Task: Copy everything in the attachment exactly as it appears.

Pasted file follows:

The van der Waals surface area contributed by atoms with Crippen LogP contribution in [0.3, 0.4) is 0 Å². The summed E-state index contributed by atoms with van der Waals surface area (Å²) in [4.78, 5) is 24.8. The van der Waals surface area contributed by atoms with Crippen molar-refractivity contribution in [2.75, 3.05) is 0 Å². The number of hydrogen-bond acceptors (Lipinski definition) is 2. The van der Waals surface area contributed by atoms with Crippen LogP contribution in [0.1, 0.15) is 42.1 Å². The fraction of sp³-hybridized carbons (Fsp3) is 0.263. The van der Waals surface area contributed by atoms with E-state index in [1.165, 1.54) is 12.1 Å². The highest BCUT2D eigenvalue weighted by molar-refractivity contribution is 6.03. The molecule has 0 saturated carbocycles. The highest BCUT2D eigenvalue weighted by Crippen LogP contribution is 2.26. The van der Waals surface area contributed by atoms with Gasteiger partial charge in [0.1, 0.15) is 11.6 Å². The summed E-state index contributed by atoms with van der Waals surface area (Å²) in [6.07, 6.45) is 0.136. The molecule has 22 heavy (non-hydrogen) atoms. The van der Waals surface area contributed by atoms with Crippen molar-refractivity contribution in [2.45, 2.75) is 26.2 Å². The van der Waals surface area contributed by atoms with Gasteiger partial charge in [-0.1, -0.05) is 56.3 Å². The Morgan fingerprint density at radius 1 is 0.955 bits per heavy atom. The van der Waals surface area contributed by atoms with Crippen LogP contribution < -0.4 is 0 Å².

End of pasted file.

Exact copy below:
The van der Waals surface area contributed by atoms with Crippen LogP contribution in [0.3, 0.4) is 0 Å². The summed E-state index contributed by atoms with van der Waals surface area (Å²) in [4.78, 5) is 24.8. The van der Waals surface area contributed by atoms with Crippen molar-refractivity contribution in [2.75, 3.05) is 0 Å². The number of hydrogen-bond acceptors (Lipinski definition) is 2. The van der Waals surface area contributed by atoms with Crippen LogP contribution in [0.1, 0.15) is 42.1 Å². The fraction of sp³-hybridized carbons (Fsp3) is 0.263. The van der Waals surface area contributed by atoms with E-state index in [1.165, 1.54) is 12.1 Å². The highest BCUT2D eigenvalue weighted by molar-refractivity contribution is 6.03. The molecule has 0 saturated carbocycles. The highest BCUT2D eigenvalue weighted by Crippen LogP contribution is 2.26. The van der Waals surface area contributed by atoms with Gasteiger partial charge in [0.1, 0.15) is 11.6 Å². The summed E-state index contributed by atoms with van der Waals surface area (Å²) in [6.07, 6.45) is 0.136. The molecule has 22 heavy (non-hydrogen) atoms. The van der Waals surface area contributed by atoms with Crippen molar-refractivity contribution in [2.45, 2.75) is 26.2 Å². The van der Waals surface area contributed by atoms with Gasteiger partial charge in [-0.1, -0.05) is 56.3 Å². The Morgan fingerprint density at radius 1 is 0.955 bits per heavy atom. The van der Waals surface area contributed by atoms with Crippen LogP contribution < -0.4 is 0 Å².